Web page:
DBT: Distress Tolerance

May 13th, 2024
When in the moment upsetting, uncomfortable, and distressing emotions can feel too much. There is proof that with time the emotions will lessen and fade away. Imagine these emotions like a wave in the ocean – it comes in, gets bigger, harder to stay standing in, then will recede back out into the ocean. Emotions have a similar quality. 
The rest of the distress tolerance skills are aimed to help us tolerate that distress and discomfort until we feel capable of managing the emotions directly. This one is called ACCEPTS and shares 7 skills to help tolerance: 
Activities – do an activity that requires thought and concentration: cleaning a room, going for a walk, listening to music, talking to a friend. 
Contributions – do something that allows you to focus on another person: volunteer, help someone, collect items to donate, make a gift for someone. 
Comparisons – put the situation in perspective by comparing it to a time when things were worse or you felt less able to cope. Recognize your growth and ability to manage emotions has increased. 
Emotions – do something that creates a new emotion: watch a funny video, watch a happy movie, practice some deep breathing. 
Pushing Away – avoiding a painful situation or block it from your mind using a technique: set a timer, put thoughts in a box and tape it shut until you’re ready to come back to it. 
Thoughts: use a mental strategy or an activity to shift your thoughts to something neutral. Ex: start with A and name something for each letter of the alphabet, counting, looking at an item and naming creative uses for it. 
Sensations – find safe, physical sensations to distract from the distress emotions. This can be to “wake up” or “soothe” the sensations. Using sour candy, hold ice in your hand, drinking some water. 
Our next skill is IMPROVE the moment which include many activities that can help you get through emotionally difficult times.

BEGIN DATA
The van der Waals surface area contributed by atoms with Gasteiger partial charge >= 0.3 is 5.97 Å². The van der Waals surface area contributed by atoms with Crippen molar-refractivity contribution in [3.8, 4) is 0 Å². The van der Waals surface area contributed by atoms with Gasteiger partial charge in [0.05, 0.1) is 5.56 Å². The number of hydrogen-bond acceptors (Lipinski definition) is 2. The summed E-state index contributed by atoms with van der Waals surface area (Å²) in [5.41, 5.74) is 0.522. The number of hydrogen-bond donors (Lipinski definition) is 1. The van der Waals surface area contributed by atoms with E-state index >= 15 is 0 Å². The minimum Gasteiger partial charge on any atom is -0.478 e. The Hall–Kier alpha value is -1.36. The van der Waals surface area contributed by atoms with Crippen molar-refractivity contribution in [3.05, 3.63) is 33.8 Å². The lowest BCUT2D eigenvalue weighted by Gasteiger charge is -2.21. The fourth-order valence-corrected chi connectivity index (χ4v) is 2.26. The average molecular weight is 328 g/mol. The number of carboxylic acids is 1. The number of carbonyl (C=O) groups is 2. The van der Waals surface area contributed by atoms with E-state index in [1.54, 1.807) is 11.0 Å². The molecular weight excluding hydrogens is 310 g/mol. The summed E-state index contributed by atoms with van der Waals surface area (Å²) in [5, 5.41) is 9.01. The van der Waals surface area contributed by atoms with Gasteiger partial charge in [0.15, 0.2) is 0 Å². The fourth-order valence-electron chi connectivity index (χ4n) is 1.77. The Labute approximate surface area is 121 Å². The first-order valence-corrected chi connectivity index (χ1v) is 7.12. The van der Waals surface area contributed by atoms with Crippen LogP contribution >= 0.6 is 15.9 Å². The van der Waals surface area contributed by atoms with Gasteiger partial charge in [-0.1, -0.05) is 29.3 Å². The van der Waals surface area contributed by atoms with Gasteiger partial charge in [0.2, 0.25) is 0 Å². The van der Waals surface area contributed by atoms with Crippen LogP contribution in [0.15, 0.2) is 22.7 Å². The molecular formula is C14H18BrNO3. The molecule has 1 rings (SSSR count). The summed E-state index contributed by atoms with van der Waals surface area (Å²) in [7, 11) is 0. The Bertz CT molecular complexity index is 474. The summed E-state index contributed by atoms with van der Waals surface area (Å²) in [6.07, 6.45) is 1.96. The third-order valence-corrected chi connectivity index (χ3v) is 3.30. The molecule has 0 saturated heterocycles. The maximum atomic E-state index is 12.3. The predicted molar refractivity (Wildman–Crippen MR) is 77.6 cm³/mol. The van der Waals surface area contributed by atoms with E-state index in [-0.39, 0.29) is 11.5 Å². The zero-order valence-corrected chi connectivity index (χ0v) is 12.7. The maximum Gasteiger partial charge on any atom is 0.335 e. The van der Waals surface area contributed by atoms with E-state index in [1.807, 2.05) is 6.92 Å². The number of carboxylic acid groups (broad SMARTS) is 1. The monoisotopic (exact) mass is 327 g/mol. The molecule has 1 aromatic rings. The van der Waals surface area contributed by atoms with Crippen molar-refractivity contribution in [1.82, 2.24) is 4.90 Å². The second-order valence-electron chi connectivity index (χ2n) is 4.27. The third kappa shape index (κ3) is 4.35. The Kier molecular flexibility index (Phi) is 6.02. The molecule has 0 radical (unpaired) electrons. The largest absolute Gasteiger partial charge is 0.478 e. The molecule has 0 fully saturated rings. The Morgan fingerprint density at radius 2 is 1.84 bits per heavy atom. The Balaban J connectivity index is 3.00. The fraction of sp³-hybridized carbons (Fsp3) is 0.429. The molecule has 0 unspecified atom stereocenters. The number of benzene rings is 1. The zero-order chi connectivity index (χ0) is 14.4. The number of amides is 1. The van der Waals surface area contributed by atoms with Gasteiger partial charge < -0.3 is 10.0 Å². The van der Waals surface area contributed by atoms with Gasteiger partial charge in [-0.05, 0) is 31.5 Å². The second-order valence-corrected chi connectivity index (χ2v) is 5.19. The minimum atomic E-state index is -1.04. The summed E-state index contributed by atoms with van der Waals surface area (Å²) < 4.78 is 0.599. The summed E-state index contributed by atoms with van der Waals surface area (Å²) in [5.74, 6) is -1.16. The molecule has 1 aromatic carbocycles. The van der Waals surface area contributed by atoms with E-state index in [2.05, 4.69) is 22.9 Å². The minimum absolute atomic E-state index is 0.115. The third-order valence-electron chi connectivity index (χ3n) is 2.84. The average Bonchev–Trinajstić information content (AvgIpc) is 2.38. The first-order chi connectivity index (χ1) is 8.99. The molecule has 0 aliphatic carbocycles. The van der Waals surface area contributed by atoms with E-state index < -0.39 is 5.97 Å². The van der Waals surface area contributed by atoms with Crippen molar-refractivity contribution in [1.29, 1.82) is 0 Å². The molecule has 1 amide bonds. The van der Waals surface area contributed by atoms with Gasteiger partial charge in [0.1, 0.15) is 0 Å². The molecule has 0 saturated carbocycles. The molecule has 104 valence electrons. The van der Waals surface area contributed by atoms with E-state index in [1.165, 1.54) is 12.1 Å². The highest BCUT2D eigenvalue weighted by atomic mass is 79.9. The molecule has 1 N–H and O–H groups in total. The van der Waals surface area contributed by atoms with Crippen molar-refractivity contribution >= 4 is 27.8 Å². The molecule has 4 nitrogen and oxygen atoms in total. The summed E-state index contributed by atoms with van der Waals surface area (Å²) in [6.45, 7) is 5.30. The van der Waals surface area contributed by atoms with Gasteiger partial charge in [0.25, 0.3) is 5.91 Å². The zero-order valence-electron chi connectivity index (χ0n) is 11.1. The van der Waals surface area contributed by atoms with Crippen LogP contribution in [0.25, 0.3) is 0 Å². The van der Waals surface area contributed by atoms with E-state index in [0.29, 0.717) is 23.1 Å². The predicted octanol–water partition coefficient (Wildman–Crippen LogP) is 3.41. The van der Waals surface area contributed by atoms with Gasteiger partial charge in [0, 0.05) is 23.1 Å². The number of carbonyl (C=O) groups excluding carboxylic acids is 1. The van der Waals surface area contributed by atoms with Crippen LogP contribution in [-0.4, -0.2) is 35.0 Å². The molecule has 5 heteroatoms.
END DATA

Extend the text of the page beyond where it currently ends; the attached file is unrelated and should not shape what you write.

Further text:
Imagery – using imagination to create a two minute vacation mentally from what’s going on. 
Meaning – focusing on things that are personally important: consider values, purpose or reasons for what is going on. 
Prayer – connecting to something greater can help. Does not need a religious connotation; use a mantra, quote, or song lyric to ground you. 
Relaxation – take a warm bath or shower, practice yoga, breathing, go for a walk somewhere safe, pet an animal, curl up with a warm blanket. 
One thing in the moment – bring mindfulness to what you’re doing. Tune in to the present, take things one thing at a time. Possibly using it as a mantra – “all I have to do right now is…” and complete the one task without the concern and worry of everything else. 
Vacation – take a break. It’s as simple as putting down for a few minutes to hours; going for a drive or helping yourself be somewhere else. Does not have to be an actual trip. Cannot take more than one day. 
Encouragement – sometimes be your own cheerleader; tell yourself “I can do it”, “I’m doing my best”, and many other statements that are reality based with a more positive tone. 
Radical acceptance: this is one of the most difficult and helpful to adapt to personal life. This is accepting things as they are without resistance. Instead of the mental power of wanting things to be different or how they “should” be; radical acceptance means all the way, completely and totally. 
It “rests on letting go of the illusion of control and a willingness to notice and accept things as they are right now, without judging.” 
What needs to be accepted: 
the facts of the situation or reality as it is – past and present
everyone has issues, focus on what you can control
everything has a cause even things that cause pain
life can be worth living even with painful moments
Why accept reality:
to change it, we must accept it first
pain can’t be avoided but we can avoid suffering by accepting the pain. Pain + Non-acceptance = Suffering
refusing to accept reality can keep you stuck in unhappiness, bitterness, anger, sadness, shame, or other painful emotions
acceptance may lead to sadness; usually peace and contentment follow
Remember radical acceptance is *not*: 
approval, compassion, love, passivity, or resistance to change. 
A lot of this can come down to looking at what you can and can’t control. You can control yourself (actions, reactions, words, most thoughts, behaviors, attitudes). You can’t control just about anything else (other people, situations, things)
acceptance mindset image